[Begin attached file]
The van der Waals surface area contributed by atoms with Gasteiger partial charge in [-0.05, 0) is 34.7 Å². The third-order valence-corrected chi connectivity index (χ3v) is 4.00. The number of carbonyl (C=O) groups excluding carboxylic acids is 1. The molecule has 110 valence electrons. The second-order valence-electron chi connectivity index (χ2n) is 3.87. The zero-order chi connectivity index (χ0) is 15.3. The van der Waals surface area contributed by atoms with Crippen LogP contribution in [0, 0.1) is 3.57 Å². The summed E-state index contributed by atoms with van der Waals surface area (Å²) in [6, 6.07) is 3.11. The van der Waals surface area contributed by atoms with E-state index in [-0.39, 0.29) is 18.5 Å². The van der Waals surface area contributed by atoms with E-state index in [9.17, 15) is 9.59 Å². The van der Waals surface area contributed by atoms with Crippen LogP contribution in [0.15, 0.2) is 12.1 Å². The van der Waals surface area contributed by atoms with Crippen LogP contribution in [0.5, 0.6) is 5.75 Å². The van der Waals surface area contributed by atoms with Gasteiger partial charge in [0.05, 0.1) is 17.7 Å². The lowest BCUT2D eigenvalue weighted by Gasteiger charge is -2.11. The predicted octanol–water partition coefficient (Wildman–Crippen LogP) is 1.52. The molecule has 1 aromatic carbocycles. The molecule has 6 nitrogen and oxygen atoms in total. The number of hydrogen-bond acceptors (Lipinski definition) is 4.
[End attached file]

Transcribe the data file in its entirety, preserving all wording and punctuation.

The van der Waals surface area contributed by atoms with Gasteiger partial charge in [-0.05, 0) is 34.7 Å². The third-order valence-corrected chi connectivity index (χ3v) is 4.00. The number of carbonyl (C=O) groups excluding carboxylic acids is 1. The molecule has 110 valence electrons. The second-order valence-electron chi connectivity index (χ2n) is 3.87. The zero-order chi connectivity index (χ0) is 15.3. The van der Waals surface area contributed by atoms with Crippen LogP contribution in [0, 0.1) is 3.57 Å². The summed E-state index contributed by atoms with van der Waals surface area (Å²) in [6, 6.07) is 3.11. The van der Waals surface area contributed by atoms with E-state index in [-0.39, 0.29) is 18.5 Å². The van der Waals surface area contributed by atoms with E-state index in [9.17, 15) is 9.59 Å². The van der Waals surface area contributed by atoms with Crippen LogP contribution in [0.15, 0.2) is 12.1 Å². The van der Waals surface area contributed by atoms with Crippen LogP contribution in [0.5, 0.6) is 5.75 Å². The van der Waals surface area contributed by atoms with Gasteiger partial charge in [0.05, 0.1) is 17.7 Å². The lowest BCUT2D eigenvalue weighted by Gasteiger charge is -2.11. The predicted octanol–water partition coefficient (Wildman–Crippen LogP) is 1.52. The molecule has 1 aromatic carbocycles. The molecule has 6 nitrogen and oxygen atoms in total. The number of hydrogen-bond acceptors (Lipinski definition) is 4.